It will track which ones you answered right the first time, after correction or not at all. A brief explanation is provided after youve selected the answer in both iterations.

Managing the on screen diagrams can be problematic on occasion. Laying a plotter up against a computer screen that can display only part of the map doesnt work well, so you’ll want at least the FAA Computer Testing Supplement or the paper book to go along with the on screen practice.

What with all that moving windows around and resizing, we found it more efficient to ignore most of the on screen diagrams completely and just flip to the right place in the book, which is the way you’ll take the test anyway. We found some nice touches in the Gleim Windows program, including the ability to conform your test prep to the type of testing center you’ll be using and setting it up for the actual time you’ll have during the test (as if you’ll need it).

Gleim will generate the test sign-off form and offers a free e-mail update service, which ought to be handy if you do the program then get behind in actually taking the exam in question.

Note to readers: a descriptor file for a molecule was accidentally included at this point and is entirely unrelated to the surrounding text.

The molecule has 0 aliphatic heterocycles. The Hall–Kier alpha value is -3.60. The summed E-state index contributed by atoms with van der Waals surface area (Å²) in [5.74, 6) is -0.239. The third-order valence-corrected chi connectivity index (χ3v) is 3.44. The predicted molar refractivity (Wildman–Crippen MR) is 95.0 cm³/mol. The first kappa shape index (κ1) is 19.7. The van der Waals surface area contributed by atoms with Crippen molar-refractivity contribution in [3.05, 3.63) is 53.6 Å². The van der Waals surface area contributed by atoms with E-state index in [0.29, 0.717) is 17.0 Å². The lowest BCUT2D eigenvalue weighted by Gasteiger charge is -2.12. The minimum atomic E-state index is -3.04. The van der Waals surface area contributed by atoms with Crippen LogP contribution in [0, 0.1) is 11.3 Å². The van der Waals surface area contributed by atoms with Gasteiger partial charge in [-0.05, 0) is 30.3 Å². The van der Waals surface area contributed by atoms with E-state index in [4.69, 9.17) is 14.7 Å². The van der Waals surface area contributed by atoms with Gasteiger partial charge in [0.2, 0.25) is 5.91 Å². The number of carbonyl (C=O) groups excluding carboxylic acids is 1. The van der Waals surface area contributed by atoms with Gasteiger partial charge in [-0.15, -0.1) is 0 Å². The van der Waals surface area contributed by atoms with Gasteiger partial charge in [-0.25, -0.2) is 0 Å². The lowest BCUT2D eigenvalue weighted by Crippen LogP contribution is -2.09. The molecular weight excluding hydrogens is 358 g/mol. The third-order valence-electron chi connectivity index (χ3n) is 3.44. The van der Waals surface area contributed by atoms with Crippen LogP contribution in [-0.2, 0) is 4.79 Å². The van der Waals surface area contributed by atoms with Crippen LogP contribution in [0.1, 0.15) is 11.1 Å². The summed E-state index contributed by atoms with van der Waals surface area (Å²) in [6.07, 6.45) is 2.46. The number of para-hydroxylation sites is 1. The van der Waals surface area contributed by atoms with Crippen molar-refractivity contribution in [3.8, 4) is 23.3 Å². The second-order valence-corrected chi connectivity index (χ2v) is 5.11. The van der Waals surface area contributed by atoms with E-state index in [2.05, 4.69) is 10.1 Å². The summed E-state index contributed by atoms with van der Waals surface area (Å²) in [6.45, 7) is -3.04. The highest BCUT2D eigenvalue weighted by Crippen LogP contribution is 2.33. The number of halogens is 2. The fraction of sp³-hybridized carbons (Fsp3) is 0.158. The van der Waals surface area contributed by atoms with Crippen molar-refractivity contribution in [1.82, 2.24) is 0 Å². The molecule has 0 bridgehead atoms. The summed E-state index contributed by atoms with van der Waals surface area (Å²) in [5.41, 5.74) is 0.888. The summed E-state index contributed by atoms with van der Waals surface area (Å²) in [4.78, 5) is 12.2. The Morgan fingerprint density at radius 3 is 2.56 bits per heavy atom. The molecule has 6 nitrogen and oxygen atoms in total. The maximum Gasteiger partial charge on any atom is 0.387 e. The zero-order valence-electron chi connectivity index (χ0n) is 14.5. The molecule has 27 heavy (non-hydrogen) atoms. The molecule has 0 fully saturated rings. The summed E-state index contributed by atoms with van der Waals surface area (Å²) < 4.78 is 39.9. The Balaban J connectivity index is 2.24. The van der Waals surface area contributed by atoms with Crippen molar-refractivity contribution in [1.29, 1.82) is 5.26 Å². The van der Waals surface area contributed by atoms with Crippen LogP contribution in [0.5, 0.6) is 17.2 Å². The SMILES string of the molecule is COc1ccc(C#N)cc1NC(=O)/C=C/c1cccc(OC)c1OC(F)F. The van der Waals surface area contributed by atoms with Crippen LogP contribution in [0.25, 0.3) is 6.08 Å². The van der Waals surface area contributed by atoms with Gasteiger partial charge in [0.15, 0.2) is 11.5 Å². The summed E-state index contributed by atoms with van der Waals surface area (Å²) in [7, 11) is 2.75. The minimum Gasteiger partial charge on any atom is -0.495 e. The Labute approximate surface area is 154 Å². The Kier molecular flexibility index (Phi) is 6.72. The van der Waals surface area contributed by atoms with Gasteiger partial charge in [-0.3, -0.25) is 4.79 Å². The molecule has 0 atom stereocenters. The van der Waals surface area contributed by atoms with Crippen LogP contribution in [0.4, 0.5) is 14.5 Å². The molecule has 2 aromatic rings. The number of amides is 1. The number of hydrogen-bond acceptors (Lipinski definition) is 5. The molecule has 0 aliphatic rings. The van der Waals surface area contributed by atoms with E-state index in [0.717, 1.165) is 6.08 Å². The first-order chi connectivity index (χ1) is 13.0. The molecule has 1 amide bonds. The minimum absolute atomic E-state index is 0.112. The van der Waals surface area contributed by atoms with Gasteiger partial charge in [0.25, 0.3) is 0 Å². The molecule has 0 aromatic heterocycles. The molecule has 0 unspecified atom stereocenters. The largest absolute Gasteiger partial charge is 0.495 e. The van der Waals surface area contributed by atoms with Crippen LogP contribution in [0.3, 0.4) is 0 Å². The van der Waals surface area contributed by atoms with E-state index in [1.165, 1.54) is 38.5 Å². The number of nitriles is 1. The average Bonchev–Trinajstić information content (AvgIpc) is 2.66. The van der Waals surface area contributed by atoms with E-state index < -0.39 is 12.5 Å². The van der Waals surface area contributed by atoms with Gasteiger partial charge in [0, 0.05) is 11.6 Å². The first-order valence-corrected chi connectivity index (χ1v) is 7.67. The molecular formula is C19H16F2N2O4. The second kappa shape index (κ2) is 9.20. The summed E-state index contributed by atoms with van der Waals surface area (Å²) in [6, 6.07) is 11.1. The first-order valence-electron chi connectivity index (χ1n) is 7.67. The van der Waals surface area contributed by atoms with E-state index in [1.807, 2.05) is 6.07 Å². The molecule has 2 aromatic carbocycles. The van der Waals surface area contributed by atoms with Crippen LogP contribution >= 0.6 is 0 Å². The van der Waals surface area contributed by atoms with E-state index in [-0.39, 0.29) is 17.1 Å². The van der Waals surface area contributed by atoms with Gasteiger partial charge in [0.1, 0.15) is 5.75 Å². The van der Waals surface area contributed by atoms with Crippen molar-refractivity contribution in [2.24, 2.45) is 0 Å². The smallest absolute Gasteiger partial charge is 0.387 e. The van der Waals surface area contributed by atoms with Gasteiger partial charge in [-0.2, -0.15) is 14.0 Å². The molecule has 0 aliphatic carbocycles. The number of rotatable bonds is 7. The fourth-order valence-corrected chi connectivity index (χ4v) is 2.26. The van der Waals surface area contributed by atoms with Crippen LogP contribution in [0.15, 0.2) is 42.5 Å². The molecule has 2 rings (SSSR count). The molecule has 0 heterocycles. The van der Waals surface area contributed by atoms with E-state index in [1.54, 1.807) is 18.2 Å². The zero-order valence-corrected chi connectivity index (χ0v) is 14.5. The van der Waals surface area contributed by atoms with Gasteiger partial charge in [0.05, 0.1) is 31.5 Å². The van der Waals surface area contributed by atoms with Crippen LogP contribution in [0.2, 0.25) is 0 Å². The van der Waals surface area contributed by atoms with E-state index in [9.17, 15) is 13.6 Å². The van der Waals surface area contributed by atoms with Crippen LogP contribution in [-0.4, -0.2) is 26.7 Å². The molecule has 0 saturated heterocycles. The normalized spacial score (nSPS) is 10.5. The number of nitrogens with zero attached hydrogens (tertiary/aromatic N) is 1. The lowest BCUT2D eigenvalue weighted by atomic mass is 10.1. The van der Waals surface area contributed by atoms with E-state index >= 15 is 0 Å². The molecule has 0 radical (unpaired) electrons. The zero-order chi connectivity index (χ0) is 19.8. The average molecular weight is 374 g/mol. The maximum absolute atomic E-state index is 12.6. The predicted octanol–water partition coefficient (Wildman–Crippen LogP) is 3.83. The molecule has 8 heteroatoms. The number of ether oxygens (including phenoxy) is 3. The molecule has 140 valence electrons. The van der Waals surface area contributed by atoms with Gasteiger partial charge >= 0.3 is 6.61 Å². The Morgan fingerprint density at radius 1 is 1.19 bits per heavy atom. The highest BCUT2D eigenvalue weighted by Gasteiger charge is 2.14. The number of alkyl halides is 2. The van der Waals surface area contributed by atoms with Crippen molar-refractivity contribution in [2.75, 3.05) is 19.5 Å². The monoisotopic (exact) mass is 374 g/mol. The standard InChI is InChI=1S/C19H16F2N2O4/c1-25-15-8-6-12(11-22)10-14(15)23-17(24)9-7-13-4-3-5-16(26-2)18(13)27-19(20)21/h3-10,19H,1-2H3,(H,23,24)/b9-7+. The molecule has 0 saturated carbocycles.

Gleims computer test prep for individual use is $30 for all DOS programs. CDs are $49.95 private/rec and $59.95 for all others, up through FE. FBOs and flightschools get a break on most multiple orders.

Unlike Gleim, ASAs CD test prep programs wont let you enter a wrong answer in study mode. If your response is incorrect, ASA will display the underlying reference until you select the correct answer. (You can also select an explanation before answering.)

Questions you initially got wrong display with a double (correct) answer. Obviously, when you go to grade the results, you received a perfect score. We found this less useful than the ability to assess progress during repetition, but you can mark any questions you want to revisit later.

In study mode, ASA pops up text material supporting each category selected before displaying the test questions. Whether that appeals depends on whether youre the type who prefers to read the directions or just yell Clear to get a quick read on where you stand from the outset. The ASA CD contains no figures or illustrations, but comes with the official FAA testing supplement.

ASAs program sets itself up automatically in the Start menu, which we found annoying. It includes a long list of recommended study materials and accessories.

In an amazing serendipity, every one is available from ASA and is displayed complete with an item order number. Like Gleim, ASA will give you a free pre-test update, in .pdf format. Each test CD is $49.95.

Smart Regs
Smart Regs is a computerized test prep for private and instrument ratings created as a sideline for a company established in the CPA testing field. Both the private and instrument test preps are $45.95.

Its a bit clunkier visually than either of the other two programs in our view and, our version at least, had a peculiar habit of displaying portions of text inadequately spaced. Unlike ASA, it will let you answer the question incorrectly in Study mode, to mark progress.